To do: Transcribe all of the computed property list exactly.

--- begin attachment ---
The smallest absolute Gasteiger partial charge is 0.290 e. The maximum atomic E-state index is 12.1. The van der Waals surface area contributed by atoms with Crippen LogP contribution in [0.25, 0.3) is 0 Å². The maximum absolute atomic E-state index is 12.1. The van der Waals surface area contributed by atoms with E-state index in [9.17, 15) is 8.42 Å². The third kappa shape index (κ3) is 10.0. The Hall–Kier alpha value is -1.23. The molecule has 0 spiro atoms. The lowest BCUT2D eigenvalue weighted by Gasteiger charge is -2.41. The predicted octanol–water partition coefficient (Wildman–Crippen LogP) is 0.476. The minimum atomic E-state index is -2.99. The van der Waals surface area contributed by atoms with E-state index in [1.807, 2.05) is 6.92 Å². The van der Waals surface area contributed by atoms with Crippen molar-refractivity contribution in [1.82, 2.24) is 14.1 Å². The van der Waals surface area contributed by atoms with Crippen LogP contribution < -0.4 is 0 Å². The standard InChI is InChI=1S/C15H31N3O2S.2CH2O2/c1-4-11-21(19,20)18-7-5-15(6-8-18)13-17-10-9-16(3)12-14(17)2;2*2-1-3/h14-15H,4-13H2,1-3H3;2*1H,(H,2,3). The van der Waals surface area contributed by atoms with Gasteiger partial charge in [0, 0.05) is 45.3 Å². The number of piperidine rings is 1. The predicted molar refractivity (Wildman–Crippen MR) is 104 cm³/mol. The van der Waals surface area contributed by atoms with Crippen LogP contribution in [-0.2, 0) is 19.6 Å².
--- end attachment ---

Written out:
The smallest absolute Gasteiger partial charge is 0.290 e. The maximum atomic E-state index is 12.1. The van der Waals surface area contributed by atoms with Crippen LogP contribution in [0.25, 0.3) is 0 Å². The maximum absolute atomic E-state index is 12.1. The van der Waals surface area contributed by atoms with E-state index in [9.17, 15) is 8.42 Å². The third kappa shape index (κ3) is 10.0. The Hall–Kier alpha value is -1.23. The molecule has 0 spiro atoms. The lowest BCUT2D eigenvalue weighted by Gasteiger charge is -2.41. The predicted octanol–water partition coefficient (Wildman–Crippen LogP) is 0.476. The minimum atomic E-state index is -2.99. The van der Waals surface area contributed by atoms with E-state index in [1.807, 2.05) is 6.92 Å². The van der Waals surface area contributed by atoms with Crippen molar-refractivity contribution in [1.82, 2.24) is 14.1 Å². The van der Waals surface area contributed by atoms with Crippen LogP contribution < -0.4 is 0 Å². The standard InChI is InChI=1S/C15H31N3O2S.2CH2O2/c1-4-11-21(19,20)18-7-5-15(6-8-18)13-17-10-9-16(3)12-14(17)2;2*2-1-3/h14-15H,4-13H2,1-3H3;2*1H,(H,2,3). The van der Waals surface area contributed by atoms with Gasteiger partial charge in [0, 0.05) is 45.3 Å². The number of piperidine rings is 1. The predicted molar refractivity (Wildman–Crippen MR) is 104 cm³/mol. The van der Waals surface area contributed by atoms with Crippen LogP contribution in [-0.2, 0) is 19.6 Å².